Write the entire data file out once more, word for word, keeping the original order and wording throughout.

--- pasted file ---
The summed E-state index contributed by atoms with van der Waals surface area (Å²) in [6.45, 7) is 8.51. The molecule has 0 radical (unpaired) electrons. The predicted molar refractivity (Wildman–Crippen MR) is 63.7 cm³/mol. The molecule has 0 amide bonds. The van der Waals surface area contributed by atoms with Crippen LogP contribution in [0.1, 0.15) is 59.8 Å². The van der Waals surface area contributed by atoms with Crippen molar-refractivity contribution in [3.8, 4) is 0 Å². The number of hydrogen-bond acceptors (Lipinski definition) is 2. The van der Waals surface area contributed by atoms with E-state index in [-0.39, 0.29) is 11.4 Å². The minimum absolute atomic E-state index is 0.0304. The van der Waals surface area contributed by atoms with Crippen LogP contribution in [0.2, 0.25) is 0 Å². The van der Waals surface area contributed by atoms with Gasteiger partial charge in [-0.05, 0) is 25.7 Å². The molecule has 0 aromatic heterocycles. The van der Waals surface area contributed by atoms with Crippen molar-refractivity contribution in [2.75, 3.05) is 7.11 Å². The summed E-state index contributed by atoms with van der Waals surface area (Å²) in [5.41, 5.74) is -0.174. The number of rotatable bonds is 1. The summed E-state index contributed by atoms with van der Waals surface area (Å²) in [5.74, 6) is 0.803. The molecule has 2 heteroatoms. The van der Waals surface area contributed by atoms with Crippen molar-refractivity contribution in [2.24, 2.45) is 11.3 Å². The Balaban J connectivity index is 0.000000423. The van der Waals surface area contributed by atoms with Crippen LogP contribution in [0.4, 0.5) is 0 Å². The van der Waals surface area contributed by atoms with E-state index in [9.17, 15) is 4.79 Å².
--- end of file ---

The summed E-state index contributed by atoms with van der Waals surface area (Å²) in [6.45, 7) is 8.51. The molecule has 0 radical (unpaired) electrons. The predicted molar refractivity (Wildman–Crippen MR) is 63.7 cm³/mol. The molecule has 0 amide bonds. The van der Waals surface area contributed by atoms with Crippen LogP contribution in [0.1, 0.15) is 59.8 Å². The van der Waals surface area contributed by atoms with Crippen molar-refractivity contribution in [3.8, 4) is 0 Å². The number of hydrogen-bond acceptors (Lipinski definition) is 2. The van der Waals surface area contributed by atoms with E-state index in [-0.39, 0.29) is 11.4 Å². The minimum absolute atomic E-state index is 0.0304. The van der Waals surface area contributed by atoms with Crippen LogP contribution in [0.2, 0.25) is 0 Å². The van der Waals surface area contributed by atoms with Gasteiger partial charge in [-0.05, 0) is 25.7 Å². The molecule has 0 aromatic heterocycles. The van der Waals surface area contributed by atoms with Crippen molar-refractivity contribution in [2.75, 3.05) is 7.11 Å². The summed E-state index contributed by atoms with van der Waals surface area (Å²) in [5.41, 5.74) is -0.174. The number of rotatable bonds is 1. The summed E-state index contributed by atoms with van der Waals surface area (Å²) in [5.74, 6) is 0.803. The molecule has 2 heteroatoms. The van der Waals surface area contributed by atoms with Crippen molar-refractivity contribution in [2.24, 2.45) is 11.3 Å². The Balaban J connectivity index is 0.000000423. The van der Waals surface area contributed by atoms with Crippen LogP contribution in [0.4, 0.5) is 0 Å². The van der Waals surface area contributed by atoms with E-state index in [9.17, 15) is 4.79 Å².